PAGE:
Adding a word of caution, Don Kraemer, the FDA's deputy director of the Center for Food Safety and Applied Nutrition, said during the press conference that "we haven't had this strain of E. coli in the United States and hopefully we never will."
"It's not impossible to have an outbreak from pathogenic E. coli in the U.S., but we do think the controls we have in place now significantly reduce the risk," he said.
Meanwhile, health officials in Germany said Friday that there were signs the outbreak may be easing, even though the number of people sickened by the new strain of E. coli was still rising.
But the officials cautioned that it was too soon to say the worst is over, and the source of the contamination remains unidentified.
Nearly 200 new cases of E. coli infection were reported in Germany -- northern Germany is the epicenter of the outbreak -- during the first two days of June, the Robert Koch Institute disease control center said. However, new infections peaked on May 21 and May 22, and have been falling since, the Associated Press reported.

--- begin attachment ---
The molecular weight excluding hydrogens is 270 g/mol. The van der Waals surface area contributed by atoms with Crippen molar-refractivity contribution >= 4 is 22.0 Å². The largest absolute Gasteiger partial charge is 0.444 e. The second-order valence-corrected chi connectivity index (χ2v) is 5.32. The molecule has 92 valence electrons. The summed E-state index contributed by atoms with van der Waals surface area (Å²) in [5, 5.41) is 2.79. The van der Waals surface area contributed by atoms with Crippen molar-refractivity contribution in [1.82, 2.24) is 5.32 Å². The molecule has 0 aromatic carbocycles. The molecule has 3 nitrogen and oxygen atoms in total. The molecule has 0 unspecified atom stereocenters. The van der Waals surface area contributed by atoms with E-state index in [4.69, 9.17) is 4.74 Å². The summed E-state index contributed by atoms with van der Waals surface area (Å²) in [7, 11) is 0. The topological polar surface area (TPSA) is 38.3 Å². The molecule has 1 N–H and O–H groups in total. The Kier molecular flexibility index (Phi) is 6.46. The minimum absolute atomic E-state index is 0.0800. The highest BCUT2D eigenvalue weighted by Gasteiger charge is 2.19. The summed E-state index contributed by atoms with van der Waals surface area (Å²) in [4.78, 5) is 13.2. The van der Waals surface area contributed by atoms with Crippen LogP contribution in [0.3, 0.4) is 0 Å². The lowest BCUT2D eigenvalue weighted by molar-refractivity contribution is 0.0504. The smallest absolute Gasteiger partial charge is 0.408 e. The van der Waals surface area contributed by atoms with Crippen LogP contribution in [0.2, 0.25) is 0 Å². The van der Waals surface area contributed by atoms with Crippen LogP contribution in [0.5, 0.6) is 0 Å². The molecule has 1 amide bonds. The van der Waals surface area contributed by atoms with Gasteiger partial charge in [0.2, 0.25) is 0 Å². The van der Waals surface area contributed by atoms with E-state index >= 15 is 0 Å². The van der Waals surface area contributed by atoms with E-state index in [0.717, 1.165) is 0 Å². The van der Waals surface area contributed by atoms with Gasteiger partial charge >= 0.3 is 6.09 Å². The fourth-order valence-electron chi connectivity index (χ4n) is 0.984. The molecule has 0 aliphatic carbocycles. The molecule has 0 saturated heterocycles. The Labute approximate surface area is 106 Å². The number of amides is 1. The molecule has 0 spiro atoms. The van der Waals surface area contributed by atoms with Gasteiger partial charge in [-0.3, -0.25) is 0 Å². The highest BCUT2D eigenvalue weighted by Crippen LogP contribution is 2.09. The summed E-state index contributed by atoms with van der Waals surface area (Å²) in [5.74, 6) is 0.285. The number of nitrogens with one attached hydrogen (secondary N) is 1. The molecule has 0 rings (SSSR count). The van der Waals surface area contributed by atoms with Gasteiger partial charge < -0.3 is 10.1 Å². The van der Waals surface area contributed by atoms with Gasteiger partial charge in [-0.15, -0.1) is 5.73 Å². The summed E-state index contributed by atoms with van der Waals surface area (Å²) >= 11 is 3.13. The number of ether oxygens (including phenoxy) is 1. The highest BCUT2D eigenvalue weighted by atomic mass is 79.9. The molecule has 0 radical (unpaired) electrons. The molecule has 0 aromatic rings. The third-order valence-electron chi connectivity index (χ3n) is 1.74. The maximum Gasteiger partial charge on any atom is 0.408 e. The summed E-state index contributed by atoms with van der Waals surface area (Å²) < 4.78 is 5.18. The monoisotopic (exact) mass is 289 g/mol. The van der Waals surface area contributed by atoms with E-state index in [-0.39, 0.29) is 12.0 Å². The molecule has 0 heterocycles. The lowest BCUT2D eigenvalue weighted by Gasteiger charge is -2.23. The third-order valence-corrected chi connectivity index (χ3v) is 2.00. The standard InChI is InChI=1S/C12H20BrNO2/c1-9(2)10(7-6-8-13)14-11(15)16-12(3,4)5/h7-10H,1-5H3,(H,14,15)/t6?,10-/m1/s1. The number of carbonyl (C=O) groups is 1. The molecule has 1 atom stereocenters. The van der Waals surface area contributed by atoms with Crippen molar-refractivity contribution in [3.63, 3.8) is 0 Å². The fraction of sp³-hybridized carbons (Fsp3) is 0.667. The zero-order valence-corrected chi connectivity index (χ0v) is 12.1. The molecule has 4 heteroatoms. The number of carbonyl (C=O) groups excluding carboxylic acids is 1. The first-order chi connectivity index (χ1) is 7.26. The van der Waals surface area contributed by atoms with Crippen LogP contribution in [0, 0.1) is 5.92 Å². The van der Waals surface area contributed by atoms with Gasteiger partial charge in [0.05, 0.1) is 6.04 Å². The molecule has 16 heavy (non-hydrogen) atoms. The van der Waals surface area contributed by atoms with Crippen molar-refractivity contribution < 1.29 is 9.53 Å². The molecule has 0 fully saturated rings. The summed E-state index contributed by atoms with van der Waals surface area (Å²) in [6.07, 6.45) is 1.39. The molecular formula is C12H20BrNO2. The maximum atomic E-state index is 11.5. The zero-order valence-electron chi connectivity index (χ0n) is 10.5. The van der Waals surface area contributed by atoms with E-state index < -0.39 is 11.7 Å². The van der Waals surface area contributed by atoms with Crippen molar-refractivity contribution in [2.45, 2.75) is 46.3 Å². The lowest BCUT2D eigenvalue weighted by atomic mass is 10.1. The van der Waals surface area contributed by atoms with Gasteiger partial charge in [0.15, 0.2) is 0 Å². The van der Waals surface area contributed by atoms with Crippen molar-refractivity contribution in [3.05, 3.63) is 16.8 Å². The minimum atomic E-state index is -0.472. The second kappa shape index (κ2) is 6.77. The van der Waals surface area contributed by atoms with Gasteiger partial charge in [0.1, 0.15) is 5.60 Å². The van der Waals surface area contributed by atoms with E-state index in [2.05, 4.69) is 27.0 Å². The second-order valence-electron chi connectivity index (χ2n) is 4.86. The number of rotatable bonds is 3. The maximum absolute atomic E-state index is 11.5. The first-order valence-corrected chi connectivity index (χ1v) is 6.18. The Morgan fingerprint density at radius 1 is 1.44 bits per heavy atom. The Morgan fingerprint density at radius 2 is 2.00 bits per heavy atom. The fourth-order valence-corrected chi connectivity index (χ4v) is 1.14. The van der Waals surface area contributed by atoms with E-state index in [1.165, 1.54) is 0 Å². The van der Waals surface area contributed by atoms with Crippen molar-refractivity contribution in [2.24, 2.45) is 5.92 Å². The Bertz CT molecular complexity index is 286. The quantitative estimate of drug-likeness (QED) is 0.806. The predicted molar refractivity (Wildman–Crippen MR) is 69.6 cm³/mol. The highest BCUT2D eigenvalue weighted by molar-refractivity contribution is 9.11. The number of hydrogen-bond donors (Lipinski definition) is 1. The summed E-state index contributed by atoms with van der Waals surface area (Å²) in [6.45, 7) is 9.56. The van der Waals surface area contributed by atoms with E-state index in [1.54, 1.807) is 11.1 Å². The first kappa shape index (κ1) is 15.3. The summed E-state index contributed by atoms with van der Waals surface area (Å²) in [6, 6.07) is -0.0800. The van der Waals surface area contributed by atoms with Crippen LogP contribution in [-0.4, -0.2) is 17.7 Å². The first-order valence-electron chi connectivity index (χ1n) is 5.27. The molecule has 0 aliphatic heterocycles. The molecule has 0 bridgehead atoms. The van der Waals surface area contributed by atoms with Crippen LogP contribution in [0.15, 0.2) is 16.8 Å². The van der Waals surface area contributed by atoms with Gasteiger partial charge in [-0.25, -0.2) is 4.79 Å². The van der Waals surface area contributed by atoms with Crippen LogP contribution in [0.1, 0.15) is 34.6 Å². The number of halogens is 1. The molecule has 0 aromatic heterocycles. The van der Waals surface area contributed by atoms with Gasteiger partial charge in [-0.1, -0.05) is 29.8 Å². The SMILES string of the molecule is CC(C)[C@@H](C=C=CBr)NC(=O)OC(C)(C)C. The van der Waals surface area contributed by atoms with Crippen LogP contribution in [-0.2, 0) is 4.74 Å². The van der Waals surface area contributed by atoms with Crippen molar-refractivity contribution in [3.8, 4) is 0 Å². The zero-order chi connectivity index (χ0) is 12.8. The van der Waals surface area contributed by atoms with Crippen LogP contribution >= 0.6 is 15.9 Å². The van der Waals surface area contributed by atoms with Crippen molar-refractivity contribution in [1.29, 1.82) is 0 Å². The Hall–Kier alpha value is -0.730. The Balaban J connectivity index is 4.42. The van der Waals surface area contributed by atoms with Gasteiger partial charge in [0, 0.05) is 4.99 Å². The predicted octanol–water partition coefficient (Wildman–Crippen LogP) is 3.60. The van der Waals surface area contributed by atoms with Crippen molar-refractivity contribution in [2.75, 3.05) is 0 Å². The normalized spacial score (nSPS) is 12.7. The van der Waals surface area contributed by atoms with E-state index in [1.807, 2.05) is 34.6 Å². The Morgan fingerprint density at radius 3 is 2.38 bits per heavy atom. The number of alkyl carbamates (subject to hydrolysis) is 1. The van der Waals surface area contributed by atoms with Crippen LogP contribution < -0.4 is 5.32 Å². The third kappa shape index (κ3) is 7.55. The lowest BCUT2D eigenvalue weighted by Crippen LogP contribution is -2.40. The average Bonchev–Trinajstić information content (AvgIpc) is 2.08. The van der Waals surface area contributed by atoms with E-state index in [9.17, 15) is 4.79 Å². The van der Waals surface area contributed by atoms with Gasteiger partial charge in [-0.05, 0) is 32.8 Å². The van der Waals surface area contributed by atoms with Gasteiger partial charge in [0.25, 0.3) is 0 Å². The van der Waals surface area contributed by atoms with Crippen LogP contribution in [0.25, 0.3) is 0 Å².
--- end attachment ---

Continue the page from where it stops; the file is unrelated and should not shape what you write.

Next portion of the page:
Nearly 1,733 people in the country have been sickened by the bacteria, including 520 who have a potentially fatal complication that can cause kidney failure.
The World Health Organization said 10 other European nations and the United States also have reported a total of 90 people who have fallen ill. All but two had recently visited northern Germany or, in one case, had contact with a visitor from the region, the AP said.
The Los Angeles Times reported Friday that the CDC is now advising Americans who visit Germany, especially northern Germany, to not eat raw tomatoes, fresh cucumbers and leafy salads. The agency also advises anyone who has traveled to the country and has become ill with symptoms of E. coli poisoning -- bloody diarrhea, stomach cr
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